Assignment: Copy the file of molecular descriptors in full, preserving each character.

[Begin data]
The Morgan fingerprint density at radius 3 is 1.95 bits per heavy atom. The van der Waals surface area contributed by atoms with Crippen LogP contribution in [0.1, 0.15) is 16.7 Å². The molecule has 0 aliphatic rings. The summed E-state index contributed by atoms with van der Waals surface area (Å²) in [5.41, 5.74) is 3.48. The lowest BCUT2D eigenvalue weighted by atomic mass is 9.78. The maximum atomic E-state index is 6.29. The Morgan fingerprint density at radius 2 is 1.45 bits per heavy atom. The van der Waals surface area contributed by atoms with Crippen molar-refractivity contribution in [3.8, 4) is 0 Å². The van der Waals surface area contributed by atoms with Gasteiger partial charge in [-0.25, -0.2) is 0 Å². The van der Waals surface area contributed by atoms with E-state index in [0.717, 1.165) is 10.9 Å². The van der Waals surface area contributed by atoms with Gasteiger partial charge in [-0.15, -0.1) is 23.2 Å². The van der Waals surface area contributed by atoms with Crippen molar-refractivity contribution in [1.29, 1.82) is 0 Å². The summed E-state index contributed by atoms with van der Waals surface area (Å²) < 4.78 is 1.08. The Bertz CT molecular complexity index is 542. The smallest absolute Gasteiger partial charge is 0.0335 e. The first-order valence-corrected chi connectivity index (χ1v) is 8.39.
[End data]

The Morgan fingerprint density at radius 3 is 1.95 bits per heavy atom. The van der Waals surface area contributed by atoms with Crippen LogP contribution in [0.1, 0.15) is 16.7 Å². The molecule has 0 aliphatic rings. The summed E-state index contributed by atoms with van der Waals surface area (Å²) in [5.41, 5.74) is 3.48. The lowest BCUT2D eigenvalue weighted by atomic mass is 9.78. The maximum atomic E-state index is 6.29. The Morgan fingerprint density at radius 2 is 1.45 bits per heavy atom. The van der Waals surface area contributed by atoms with Crippen molar-refractivity contribution in [3.8, 4) is 0 Å². The van der Waals surface area contributed by atoms with Gasteiger partial charge in [-0.25, -0.2) is 0 Å². The van der Waals surface area contributed by atoms with E-state index in [0.717, 1.165) is 10.9 Å². The van der Waals surface area contributed by atoms with Gasteiger partial charge in [-0.15, -0.1) is 23.2 Å². The van der Waals surface area contributed by atoms with Crippen molar-refractivity contribution in [1.29, 1.82) is 0 Å². The summed E-state index contributed by atoms with van der Waals surface area (Å²) < 4.78 is 1.08. The Bertz CT molecular complexity index is 542. The smallest absolute Gasteiger partial charge is 0.0335 e. The first-order valence-corrected chi connectivity index (χ1v) is 8.39.